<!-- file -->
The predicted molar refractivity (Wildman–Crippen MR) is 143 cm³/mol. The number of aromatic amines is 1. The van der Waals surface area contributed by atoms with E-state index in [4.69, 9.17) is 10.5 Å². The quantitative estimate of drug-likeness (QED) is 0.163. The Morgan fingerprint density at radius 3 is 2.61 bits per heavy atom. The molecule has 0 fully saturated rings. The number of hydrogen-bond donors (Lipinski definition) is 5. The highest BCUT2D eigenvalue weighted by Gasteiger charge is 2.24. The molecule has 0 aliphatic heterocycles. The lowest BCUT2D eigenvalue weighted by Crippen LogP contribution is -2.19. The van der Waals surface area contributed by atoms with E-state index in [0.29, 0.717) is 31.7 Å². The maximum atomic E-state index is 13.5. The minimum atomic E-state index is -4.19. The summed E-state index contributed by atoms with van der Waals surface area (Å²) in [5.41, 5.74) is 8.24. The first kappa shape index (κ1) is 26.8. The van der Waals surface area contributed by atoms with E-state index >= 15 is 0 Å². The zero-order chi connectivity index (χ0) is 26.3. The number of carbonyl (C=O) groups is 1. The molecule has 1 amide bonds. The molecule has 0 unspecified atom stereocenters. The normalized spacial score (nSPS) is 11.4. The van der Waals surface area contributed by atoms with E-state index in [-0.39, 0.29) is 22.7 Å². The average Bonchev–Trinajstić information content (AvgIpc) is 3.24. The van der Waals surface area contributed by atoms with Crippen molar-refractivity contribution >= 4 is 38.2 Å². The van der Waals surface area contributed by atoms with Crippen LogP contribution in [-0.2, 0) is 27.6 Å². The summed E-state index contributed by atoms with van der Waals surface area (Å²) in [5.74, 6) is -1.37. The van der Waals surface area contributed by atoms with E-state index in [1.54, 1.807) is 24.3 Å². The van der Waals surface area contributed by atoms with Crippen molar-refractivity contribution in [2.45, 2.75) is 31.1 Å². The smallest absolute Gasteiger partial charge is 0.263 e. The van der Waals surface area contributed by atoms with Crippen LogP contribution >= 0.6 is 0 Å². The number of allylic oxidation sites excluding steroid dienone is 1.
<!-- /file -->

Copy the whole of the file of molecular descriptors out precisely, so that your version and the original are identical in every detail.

The predicted molar refractivity (Wildman–Crippen MR) is 143 cm³/mol. The number of aromatic amines is 1. The van der Waals surface area contributed by atoms with E-state index in [4.69, 9.17) is 10.5 Å². The quantitative estimate of drug-likeness (QED) is 0.163. The Morgan fingerprint density at radius 3 is 2.61 bits per heavy atom. The molecule has 0 fully saturated rings. The number of hydrogen-bond donors (Lipinski definition) is 5. The highest BCUT2D eigenvalue weighted by Gasteiger charge is 2.24. The molecule has 0 aliphatic heterocycles. The lowest BCUT2D eigenvalue weighted by Crippen LogP contribution is -2.19. The van der Waals surface area contributed by atoms with E-state index in [0.29, 0.717) is 31.7 Å². The maximum atomic E-state index is 13.5. The minimum atomic E-state index is -4.19. The summed E-state index contributed by atoms with van der Waals surface area (Å²) in [5.41, 5.74) is 8.24. The first kappa shape index (κ1) is 26.8. The van der Waals surface area contributed by atoms with E-state index >= 15 is 0 Å². The zero-order chi connectivity index (χ0) is 26.3. The number of carbonyl (C=O) groups is 1. The molecule has 1 amide bonds. The molecule has 0 unspecified atom stereocenters. The normalized spacial score (nSPS) is 11.4. The van der Waals surface area contributed by atoms with E-state index in [-0.39, 0.29) is 22.7 Å². The average Bonchev–Trinajstić information content (AvgIpc) is 3.24. The van der Waals surface area contributed by atoms with Crippen molar-refractivity contribution >= 4 is 38.2 Å². The van der Waals surface area contributed by atoms with Crippen LogP contribution in [-0.2, 0) is 27.6 Å². The summed E-state index contributed by atoms with van der Waals surface area (Å²) in [5.74, 6) is -1.37. The van der Waals surface area contributed by atoms with E-state index in [1.54, 1.807) is 24.3 Å². The van der Waals surface area contributed by atoms with Crippen molar-refractivity contribution in [2.45, 2.75) is 31.1 Å². The smallest absolute Gasteiger partial charge is 0.263 e. The van der Waals surface area contributed by atoms with Crippen LogP contribution >= 0.6 is 0 Å². The number of allylic oxidation sites excluding steroid dienone is 1.